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26 July 2018 | Comment | Article by Roman Kubiak TEP

A good example of bad gifts: Purvis v Purvis [2018] EWHC 1458 (Ch)

In a recent blog, we provided an update on the Court of Protection rules on gift making. We discussed the potential consequences that attorneys and deputies can face as a result of making unauthorised gifts and the powers of the Office of the Public Guardian (OPG) to investigate such gifts.

To follow on, we are looking at the Purvis v Purvis [2018] EWHC 1458 (Ch) case which, whilst extreme, demonstrates how the OPG can step in to attempt to safeguard the interests of persons within the protection of the Court of Protection and the consequences that may result for attorneys and deputies.

Find more information on our Contested Wills, Trusts & Estates department. Or if you want to discuss any issues raised in this article contact us today.

Purvis v Purvis [2018] EWHC 1458 (Ch): case facts

  • The claimant was a protected party; she executed lasting powers of attorney (LPAs) in favour of her son in 2013 and he was made a joint bank account holder on her three bank accounts, a current account and two savings accounts.
  • The claimant resided in a care home from 2013. In January 2016, the care home raised concerns with the OPG about the son’s management of his mother’s financial affairs. This resulted in the OPG carrying out a full investigation which in turn occasioned an application to the Court of Protection by the OPG. The outcome of that application was the revocation of the LPA’s and an order for the son to account for his dealings with his mother’s affairs between 2013 and 2016. The claimant’s daughter was appointed as deputy for her mother’s affairs. The account was never produced by the son.
  • Following her appointment as deputy, the claimant’s daughter undertook an analysis of the claimant’s finances and instructed an accountant to analyse the payments into and out of the mother’s bank accounts.
  • The accountant concluded that whilst over £940,000 had been paid into the accounts over the relevant period, only £212,000 has been spent on the claimant’s needs. There was only £5,000 remaining in the accounts. The rest had been paid to the son or at his direction.
  • The claimant’s daughter, on behalf of the claimant claimed that her son, while administering her financial affairs under the LPA had misappropriated her money as well as two cars belonging to the claimant and was liable to pay damages or compensation for breach of duty and/or breach of trust. The son’s position was firstly that “the claimant made him the co-owner of the accounts, essentially as an immediate gift of the money then and thereafter in the accounts to him, to enable him to use that money as he wished, while retaining the ability to use it herself” and that in any event, most of the money was used for his mother’s benefit.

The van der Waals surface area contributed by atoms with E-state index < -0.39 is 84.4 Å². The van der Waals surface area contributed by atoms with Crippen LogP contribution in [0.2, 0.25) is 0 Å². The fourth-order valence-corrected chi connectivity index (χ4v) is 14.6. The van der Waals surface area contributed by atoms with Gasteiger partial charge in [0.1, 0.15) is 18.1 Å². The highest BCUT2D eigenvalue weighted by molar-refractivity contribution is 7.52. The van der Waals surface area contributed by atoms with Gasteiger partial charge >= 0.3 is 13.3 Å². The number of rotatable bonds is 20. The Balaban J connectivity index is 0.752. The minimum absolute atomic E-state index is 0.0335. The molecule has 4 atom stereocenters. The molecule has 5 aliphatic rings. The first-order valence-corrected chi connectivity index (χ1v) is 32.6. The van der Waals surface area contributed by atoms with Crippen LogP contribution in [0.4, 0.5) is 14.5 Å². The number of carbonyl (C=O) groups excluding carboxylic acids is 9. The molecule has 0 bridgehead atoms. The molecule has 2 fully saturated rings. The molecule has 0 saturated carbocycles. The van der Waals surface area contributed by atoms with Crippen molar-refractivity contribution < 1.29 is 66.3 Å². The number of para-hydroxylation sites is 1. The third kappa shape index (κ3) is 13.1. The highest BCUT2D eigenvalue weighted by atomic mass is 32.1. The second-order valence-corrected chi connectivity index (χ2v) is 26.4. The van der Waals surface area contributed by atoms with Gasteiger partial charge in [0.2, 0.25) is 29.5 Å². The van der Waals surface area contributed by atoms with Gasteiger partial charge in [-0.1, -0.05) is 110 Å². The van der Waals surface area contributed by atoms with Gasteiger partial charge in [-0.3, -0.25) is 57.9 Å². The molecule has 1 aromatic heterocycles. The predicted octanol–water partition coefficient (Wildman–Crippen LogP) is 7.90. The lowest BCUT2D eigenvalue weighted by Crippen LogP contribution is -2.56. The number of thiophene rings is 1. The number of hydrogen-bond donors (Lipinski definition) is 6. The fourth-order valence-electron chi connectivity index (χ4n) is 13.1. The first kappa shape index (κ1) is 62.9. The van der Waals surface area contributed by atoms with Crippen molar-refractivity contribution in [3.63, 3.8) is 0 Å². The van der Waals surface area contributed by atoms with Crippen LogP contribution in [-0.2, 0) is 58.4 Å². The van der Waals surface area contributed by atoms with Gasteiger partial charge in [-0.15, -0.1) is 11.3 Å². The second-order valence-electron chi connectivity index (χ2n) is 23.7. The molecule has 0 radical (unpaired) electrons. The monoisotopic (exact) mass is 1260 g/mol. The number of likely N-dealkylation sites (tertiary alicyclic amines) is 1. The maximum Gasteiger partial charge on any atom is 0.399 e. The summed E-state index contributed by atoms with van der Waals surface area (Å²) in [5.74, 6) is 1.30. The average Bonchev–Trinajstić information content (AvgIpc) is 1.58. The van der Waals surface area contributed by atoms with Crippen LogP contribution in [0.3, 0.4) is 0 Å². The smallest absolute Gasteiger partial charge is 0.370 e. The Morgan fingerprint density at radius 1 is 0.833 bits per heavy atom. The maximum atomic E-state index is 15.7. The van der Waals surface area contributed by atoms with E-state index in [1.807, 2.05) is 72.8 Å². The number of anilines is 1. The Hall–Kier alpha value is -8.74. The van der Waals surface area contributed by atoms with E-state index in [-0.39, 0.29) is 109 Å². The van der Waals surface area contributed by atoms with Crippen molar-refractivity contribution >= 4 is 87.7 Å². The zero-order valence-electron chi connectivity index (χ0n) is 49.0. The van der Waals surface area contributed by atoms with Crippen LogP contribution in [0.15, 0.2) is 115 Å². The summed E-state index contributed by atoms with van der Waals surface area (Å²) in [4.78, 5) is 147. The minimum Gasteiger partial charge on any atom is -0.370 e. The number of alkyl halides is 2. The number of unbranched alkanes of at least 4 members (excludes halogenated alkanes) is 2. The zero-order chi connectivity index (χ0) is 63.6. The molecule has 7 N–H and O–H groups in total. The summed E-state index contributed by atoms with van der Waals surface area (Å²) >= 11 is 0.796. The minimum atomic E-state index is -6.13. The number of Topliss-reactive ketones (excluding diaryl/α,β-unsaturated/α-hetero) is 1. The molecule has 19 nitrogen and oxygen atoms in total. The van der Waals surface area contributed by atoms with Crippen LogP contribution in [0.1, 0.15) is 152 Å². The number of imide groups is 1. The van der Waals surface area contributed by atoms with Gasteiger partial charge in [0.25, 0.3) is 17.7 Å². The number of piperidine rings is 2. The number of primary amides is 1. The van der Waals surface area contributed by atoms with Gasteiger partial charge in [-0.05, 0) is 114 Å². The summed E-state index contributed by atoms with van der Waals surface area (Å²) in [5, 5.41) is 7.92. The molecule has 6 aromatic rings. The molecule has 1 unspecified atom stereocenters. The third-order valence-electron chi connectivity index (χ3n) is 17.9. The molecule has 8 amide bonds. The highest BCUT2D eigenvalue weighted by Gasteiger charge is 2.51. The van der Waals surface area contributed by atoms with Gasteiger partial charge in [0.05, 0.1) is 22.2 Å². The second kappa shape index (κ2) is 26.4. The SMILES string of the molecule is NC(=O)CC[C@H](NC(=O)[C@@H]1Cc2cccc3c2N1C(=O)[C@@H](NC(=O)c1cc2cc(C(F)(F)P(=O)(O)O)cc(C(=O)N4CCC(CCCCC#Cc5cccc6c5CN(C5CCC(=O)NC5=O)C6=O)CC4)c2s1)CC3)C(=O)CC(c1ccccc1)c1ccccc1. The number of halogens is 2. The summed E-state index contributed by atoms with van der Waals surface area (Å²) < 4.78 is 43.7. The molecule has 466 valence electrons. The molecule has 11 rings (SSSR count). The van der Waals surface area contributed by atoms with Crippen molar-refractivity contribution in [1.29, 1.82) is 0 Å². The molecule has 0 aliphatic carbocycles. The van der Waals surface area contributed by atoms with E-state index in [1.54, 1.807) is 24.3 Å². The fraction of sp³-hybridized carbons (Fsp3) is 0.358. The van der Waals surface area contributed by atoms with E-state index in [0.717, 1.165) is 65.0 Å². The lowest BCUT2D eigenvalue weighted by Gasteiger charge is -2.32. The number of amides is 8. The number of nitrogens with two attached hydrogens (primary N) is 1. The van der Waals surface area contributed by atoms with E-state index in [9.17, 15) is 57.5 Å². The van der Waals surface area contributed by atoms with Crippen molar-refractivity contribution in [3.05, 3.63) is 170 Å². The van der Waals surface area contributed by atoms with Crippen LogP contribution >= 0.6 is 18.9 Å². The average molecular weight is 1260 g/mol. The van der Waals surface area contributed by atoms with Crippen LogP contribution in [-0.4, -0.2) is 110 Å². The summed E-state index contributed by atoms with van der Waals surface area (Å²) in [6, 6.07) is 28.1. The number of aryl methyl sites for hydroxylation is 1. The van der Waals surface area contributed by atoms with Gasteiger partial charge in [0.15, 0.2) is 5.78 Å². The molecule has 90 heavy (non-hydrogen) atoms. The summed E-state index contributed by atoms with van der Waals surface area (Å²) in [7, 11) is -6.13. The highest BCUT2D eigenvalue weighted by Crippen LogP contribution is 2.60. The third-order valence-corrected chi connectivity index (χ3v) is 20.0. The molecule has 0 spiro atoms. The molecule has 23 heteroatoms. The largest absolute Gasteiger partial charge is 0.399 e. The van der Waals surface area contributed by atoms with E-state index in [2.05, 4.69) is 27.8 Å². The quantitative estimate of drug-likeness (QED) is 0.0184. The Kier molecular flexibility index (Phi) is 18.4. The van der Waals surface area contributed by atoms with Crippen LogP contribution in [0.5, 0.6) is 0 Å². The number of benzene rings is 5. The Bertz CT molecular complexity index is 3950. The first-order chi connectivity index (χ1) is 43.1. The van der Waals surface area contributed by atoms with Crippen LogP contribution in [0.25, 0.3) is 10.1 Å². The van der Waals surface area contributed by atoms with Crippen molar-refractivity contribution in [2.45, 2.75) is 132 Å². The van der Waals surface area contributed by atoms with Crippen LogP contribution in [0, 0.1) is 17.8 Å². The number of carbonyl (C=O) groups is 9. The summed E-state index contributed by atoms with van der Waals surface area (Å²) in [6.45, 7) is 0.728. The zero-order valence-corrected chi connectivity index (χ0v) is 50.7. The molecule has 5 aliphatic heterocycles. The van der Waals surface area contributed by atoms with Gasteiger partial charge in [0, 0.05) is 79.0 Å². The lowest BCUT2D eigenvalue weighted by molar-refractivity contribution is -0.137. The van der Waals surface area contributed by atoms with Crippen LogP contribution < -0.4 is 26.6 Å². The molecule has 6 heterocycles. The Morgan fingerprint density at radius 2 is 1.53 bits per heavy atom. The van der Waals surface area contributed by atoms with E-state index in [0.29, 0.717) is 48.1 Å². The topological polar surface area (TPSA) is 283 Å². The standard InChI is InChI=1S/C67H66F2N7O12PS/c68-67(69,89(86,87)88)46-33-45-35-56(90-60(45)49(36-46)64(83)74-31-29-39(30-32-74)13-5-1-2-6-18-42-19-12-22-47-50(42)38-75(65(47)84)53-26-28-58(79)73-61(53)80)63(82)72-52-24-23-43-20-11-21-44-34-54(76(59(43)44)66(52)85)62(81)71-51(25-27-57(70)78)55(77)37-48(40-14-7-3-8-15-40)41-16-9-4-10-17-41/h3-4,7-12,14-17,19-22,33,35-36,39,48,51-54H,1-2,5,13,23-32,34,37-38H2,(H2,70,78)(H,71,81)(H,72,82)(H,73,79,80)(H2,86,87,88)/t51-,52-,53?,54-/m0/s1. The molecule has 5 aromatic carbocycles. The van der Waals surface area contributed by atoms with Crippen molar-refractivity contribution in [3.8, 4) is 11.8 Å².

Judgment was given for the claimant and it was held that the son was liable in damages for the misappropriated funds.

Amongst other things, it was held that:

  • The payments were in breach of the son’s duty under the Mental Capacity Act 2005 to only apply money under the LPA for the claimant’s best interests.
  • The son had spent over £400,000 improving his own property and a property in Spain that the claimant had never lived in. He had spent about £360,000 on living expenses, £150,000 on school fees and £100,000 on cars. Further, considerable gifts were made to him, including two of the claimant’s cars. It was concluded that there was no basis to concede that such expenditure was or could ever have been thought to have been in the claimant’s best interests.
  • Even on the basis of the very limited evidence, it was quite likely that the claimant would have given her son her two cars for which she no longer had any use and as such that element of the claim failed.
  • It was conceivable that the claimant would have made reasonable provision for presents to her son during the claim period and is likely that she would have been generous to him.
  • The son should have an allowance of £20,000 a year over the claim period by way of annual cash gifts.
  • The son was liable to repay the rest, of just under £670,000.


This case is inevitably an extreme case of unauthorised gift making by an attorney and indeed the sums taken are just as extreme. Nevertheless, the case highlights the role of the OPG and serves as a good warning to deputies and attorneys of the consequences of making unauthorised gifts.

If you wish to consider an application to the Court of Protection to make a gift or indeed you are concerned about any gifts that have already been made by an attorney or deputy then please contact the team.

Find more information on our Contested Wills, Trusts & Estates department. Or if you want to discuss any issues raised in this article contact us today.

Author bio

Roman Kubiak TEP


Roman Kubiak is a Partner and Head of the market leading Private Wealth Disputes team.

He advises across the whole spectrum of private wealth disputes, with a particular focus on high value, complex and cross-border disputes including: trust disputes, breach of trust claims and applications to remove trustees; will disputes, particularly those with an international element; claims under the Inheritance (Provision for Family and Dependants) Act 1975; and claims for equitable relief under proprietary estoppel, constructive trusts and resulting trusts.

Disclaimer: The information on the Hugh James website is for general information only and reflects the position at the date of publication. It does not constitute legal advice and should not be treated as such. If you would like to ensure the commentary reflects current legislation, case law or best practice, please contact the blog author.


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